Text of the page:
Fifty per cent of the population has breasts, but it’s still a taboo subject in the locker room, according to All-Australian and AFLW premier player Libby Birch.
And this taboo contributes to the fact that girls are less likely to participate in sports than boys once they begin puberty.
During her eight years playing at an elite level, Birch said “only recently have I received training on breast support and protection in sport.”
Birch wants to change that and make girls and women feel comfortable talking about their breasts with their peers and coaches.
Three-quarters of Australian women suffer from breast pain
One of the big physical changes a girl experiences during puberty is a change in her breasts (among other things).
They become larger, heavier and tenderness may develop. This can be a delicate and stressful process.
And almost three-quarters of Australian women experience mastalgia (breast pain) at some point in their lives, according to the Westmead Breast Cancer Institute.
Mastalgia is a phenomenon that women generally experience between the ages of 20 and 30 during a menstrual cycle.
Director of Breast Research Australia at the University of Wollongong, Associate Professor Deidre McGhee, is determined to ensure all breasts are “covered” and is pioneering research into the barriers women’s breasts may have on physical activity levels and sports performance.
“A bra is like a pair of shoes, they fit everyone differently,” she said.
She is pushing for sports bras to be included in players’ uniforms, rather than as something girls and women are expected to buy for themselves.
Until recently, there was only one large-scale study conducted on breast injuries among women in contact sports.
Associate Professor McGhee said one reason could be that when women are given a chart showing the location of their injury, it is often a chart depicting a man.
“Many women also don’t always feel comfortable talking about their breast support needs or injuries because many people in management and coaching positions are men,” she said. she declared.
“It makes them uncomfortable.”
Girls learn techniques to protect their breasts
In October 2019, the Australian Institute of Sport launched the Female Performance and Health Initiative. The main objective was to improve knowledge and support regarding girls and women in sport.
Since then, 14 educational modules and resources have been developed on topics ranging from the woman’s menstrual cycle, through puberty and development, to breast health.
Brooke Patterson, a former AFLW development coach and injury prevention researcher at LaTrobe University, spends much of her time speaking to coaches at the community level.
She teaches them how to train girls playing Australian Rules in the best tackling techniques to avoid serious injuries, including chest injuries.
“It’s important to talk about ways to approach the problem differently to better protect your breasts,” Patterson said.
“But it’s also important to help coaches feel comfortable doing this… without feeling like they’re overstepping their personal limits.”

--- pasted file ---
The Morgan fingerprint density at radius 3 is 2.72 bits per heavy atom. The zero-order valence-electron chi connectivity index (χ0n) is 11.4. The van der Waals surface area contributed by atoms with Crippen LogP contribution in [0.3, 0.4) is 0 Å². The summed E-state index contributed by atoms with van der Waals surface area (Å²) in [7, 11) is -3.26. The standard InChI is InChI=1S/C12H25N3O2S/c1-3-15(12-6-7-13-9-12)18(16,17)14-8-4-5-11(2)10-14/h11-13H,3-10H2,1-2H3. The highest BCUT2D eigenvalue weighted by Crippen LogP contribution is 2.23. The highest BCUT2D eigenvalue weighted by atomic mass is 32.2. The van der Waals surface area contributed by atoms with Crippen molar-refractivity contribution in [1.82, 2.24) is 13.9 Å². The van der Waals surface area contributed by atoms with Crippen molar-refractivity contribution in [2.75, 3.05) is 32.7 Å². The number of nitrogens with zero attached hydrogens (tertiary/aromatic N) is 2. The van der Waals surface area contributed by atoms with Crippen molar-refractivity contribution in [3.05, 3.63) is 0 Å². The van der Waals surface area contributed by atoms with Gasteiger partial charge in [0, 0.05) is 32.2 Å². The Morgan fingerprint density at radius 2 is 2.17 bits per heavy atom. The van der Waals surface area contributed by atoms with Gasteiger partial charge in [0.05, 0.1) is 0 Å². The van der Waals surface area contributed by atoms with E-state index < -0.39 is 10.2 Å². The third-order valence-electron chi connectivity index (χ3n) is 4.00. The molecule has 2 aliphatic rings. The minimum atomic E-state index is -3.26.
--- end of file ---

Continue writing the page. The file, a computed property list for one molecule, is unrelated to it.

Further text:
At the same time, girls and women need to have the confidence to ask for help or advice.
But it’s not just about the coaches and the girls playing sports.
A recent study published in Science and Medicine in Football found that nearly 60 percent of elite female athletes have suffered a chest injury, but only one in ten report it to their healthcare professional or coach. .
Both Patterson and Associate Professor McGhee believe that physiotherapists and doctors need to improve their skills in all areas, to better equip them with the tools needed to identify breast injuries.
This way, when a girl or woman visits a clinic, problems can be diagnosed and treated with confidence, allowing the patient to feel heard and seen.
Is protective equipment the solution?
Some experts also believe that women could wear protective equipment to deal with the situation.
Due to the location of the breasts, they are more vulnerable and susceptible to impact injuries during contact sports.
Suzie Betts is the owner of Boob Armor, a company that designed removable bra cups.
Questioning why mouth guards, shin guards and cans are included in a “uniform” but not breast protection, Betts said she wants to see girls able to play sports with the same confidence as boys.
The current AFLW collective agreement, for example, states that boots and sports bras are requirements when it comes to a player’s “tools of the trade”, but clubs only have to pay boots.
So, is it the responsibility of the players to protect their chests, of the clubs or of the sporting code?
Birch said it should be a mix.
She experienced breast bruising and tenderness, but said playing with breast protection made her feel less vulnerable when tackling or marking the ball.
She also advocates for medical staff to receive the proper training to better diagnose and treat breast injuries, and wants to see sports bras and breast shields as an option in women’s sports kit.
Associate Professor McGhee has high hopes for girls and women in Australia, but his ultimate goal is to see a global, research-based approach to breast lesion prevention with the aim of creating change.
So, whether it’s a well-fitting bra or protective cups, experts agree: more research and attention is needed on breasts in contact and combat sports.
“No woman should be stressed about their breasts,” Birch said.
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